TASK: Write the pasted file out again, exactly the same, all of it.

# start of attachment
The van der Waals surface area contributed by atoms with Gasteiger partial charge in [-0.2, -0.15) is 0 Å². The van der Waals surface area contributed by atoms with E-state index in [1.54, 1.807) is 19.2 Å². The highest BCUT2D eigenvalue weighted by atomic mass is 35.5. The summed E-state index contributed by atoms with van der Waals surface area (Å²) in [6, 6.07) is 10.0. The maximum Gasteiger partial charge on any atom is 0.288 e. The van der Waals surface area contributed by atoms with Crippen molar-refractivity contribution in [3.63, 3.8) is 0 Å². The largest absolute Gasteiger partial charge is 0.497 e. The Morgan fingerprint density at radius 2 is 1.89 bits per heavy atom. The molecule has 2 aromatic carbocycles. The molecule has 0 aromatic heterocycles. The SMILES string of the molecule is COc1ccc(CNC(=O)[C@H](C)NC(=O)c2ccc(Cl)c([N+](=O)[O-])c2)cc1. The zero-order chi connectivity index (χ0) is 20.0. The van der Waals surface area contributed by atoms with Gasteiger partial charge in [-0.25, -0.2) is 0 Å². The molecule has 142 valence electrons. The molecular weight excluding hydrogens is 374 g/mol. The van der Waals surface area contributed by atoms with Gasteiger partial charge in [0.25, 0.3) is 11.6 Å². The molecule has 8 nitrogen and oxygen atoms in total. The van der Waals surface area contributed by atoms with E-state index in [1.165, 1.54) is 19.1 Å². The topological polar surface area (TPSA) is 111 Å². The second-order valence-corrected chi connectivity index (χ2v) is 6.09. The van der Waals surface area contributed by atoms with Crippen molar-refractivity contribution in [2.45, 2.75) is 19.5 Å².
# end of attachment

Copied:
The van der Waals surface area contributed by atoms with Gasteiger partial charge in [-0.2, -0.15) is 0 Å². The van der Waals surface area contributed by atoms with E-state index in [1.54, 1.807) is 19.2 Å². The highest BCUT2D eigenvalue weighted by atomic mass is 35.5. The summed E-state index contributed by atoms with van der Waals surface area (Å²) in [6, 6.07) is 10.0. The maximum Gasteiger partial charge on any atom is 0.288 e. The van der Waals surface area contributed by atoms with Crippen molar-refractivity contribution in [3.63, 3.8) is 0 Å². The largest absolute Gasteiger partial charge is 0.497 e. The Morgan fingerprint density at radius 2 is 1.89 bits per heavy atom. The molecule has 2 aromatic carbocycles. The molecule has 0 aromatic heterocycles. The SMILES string of the molecule is COc1ccc(CNC(=O)[C@H](C)NC(=O)c2ccc(Cl)c([N+](=O)[O-])c2)cc1. The zero-order chi connectivity index (χ0) is 20.0. The van der Waals surface area contributed by atoms with Gasteiger partial charge in [-0.25, -0.2) is 0 Å². The molecule has 142 valence electrons. The molecular weight excluding hydrogens is 374 g/mol. The van der Waals surface area contributed by atoms with Gasteiger partial charge in [0.25, 0.3) is 11.6 Å². The molecule has 8 nitrogen and oxygen atoms in total. The van der Waals surface area contributed by atoms with E-state index in [1.165, 1.54) is 19.1 Å². The topological polar surface area (TPSA) is 111 Å². The second-order valence-corrected chi connectivity index (χ2v) is 6.09. The van der Waals surface area contributed by atoms with Crippen molar-refractivity contribution in [2.45, 2.75) is 19.5 Å².